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BOA sides with staff on neighborhood appeal

Monday, December 22, 2014 by Elizabeth Pagano

Plans for a home at 2015 Goodrich Ave. will go on after the Board of Adjustment ruled against a neighborhood appeal earlier this month.

Before the appeal reached the earlier hearing, three of the neighborhood’s other complaints had been resolved. The remaining issue of the appeal was whether the home’s attic exemption complied with the requirements of city code. Though the city said that it did, members of the Zilker Neighborhood Association disagreed and appealed the decision.

The neighborhood’s appeal stated the attic was not exempt because the dormers were not contained within the roof structure and added mass to the building, and a third-floor deck was accessible from the attic, which meant the attic was a third floor, not a habitable attic.

In the end, the board voted to uphold staff’s decision in a vote of 4-3, with Board Members Will Schneir, Vincent Harding, Ricardo DeCamps and Chair Jeff Jack voting in favor of upholding staff’s decision and Board Members Stuart Hampton, Sallie Burchett and Melissa Hawthorne voting in opposition

Burchett said she couldn’t get past the fact that the dormers — and any dormer — adds mass to the building. But the majority of the board found that the appeal did not meet the standards required to overturn a ruling by city staff.

At the beginning of the meeting, Jack offered to recuse himself because the house is located in the Zilker neighborhood, where he resides. He explained that though it was not technically required, he would be willing to do so. However, because that would reduce the number of voting members to six, he heard the case and voted. Developer Vance Cobb of South Austin Development Group LLC told the board he had no objection to Jack hearing the case.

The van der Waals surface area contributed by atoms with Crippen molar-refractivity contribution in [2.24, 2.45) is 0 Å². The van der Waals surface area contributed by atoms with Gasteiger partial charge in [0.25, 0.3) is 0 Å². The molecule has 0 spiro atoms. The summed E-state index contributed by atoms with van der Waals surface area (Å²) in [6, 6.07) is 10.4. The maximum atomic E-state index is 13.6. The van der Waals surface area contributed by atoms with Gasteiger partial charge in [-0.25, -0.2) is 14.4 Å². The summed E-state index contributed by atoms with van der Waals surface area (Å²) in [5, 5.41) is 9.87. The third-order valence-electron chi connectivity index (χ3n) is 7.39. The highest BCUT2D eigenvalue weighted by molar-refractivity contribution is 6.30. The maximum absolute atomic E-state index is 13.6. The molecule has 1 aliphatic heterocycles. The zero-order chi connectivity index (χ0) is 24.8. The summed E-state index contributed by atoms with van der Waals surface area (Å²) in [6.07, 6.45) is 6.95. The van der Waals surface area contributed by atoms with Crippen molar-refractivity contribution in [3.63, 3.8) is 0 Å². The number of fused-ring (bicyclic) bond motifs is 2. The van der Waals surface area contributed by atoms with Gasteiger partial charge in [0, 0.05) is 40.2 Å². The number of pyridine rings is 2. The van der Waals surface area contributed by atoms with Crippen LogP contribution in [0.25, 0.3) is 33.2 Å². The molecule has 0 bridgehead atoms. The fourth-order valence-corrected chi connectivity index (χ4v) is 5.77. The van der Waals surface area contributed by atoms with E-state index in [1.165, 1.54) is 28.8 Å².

Lorraine Atherton spoke on behalf of the Zilker Neighborhood Association. She said the house would be about 2,900 square feet without the dormers and 3,170 square feet with them. The neighborhood maintained that, as built, the attic should be included in the floor-to-area, or FAR, ratio calculations.

“We’re not asking that the city ban attic dormers, only that … the habitable space under them be counted toward the FAR,” said Atherton. “If they want to include dormers, they simply have to make some other portion of the house smaller.”

Jeff Overman designed the house in question and spoke on behalf of Cobb. He said the project met all city code, including the McMansion ordinance. According to Overman, that included the attic dormers, which had been discussed with city staff.

Overman disputed the idea that the roof dormers were “massive” and said they increased the roof height by only 4 feet, and didn’t increase the building height at all. He also pointed out that the code allows for dormers that are not fully contained in the roof.

Craig Parker, who lives in the Zilker neighborhood, asked the board to uphold the ruling by the city. He said he didn’t see the reasoning behind dormer approval being based on whether the attic was habitable if it didn’t change the overall size of the building.

“I would ask you to please stand on the side of reason in allowing the dormer,” said Parker. “If you are allowing a dormer whether you have a habitable space or not, you should allow it to have habitable space underneath it as well.”

Home Builders Association of Greater Austin Vice President for Public Policy Harry Savio said that to determine the structure wasn’t a dormer would effectively be a change in the rules, and state statute protects the builder against changes like that.

“It should come as no surprise that citizens of Austin are not happy with permitting processes that exist here,” said Savio. “The architect, the applicant, the staff all felt that this plan was in compliance with the codes. My point being that, given the difficulty, given the complexity, the overwhelming burden ought to be on the appellant.”

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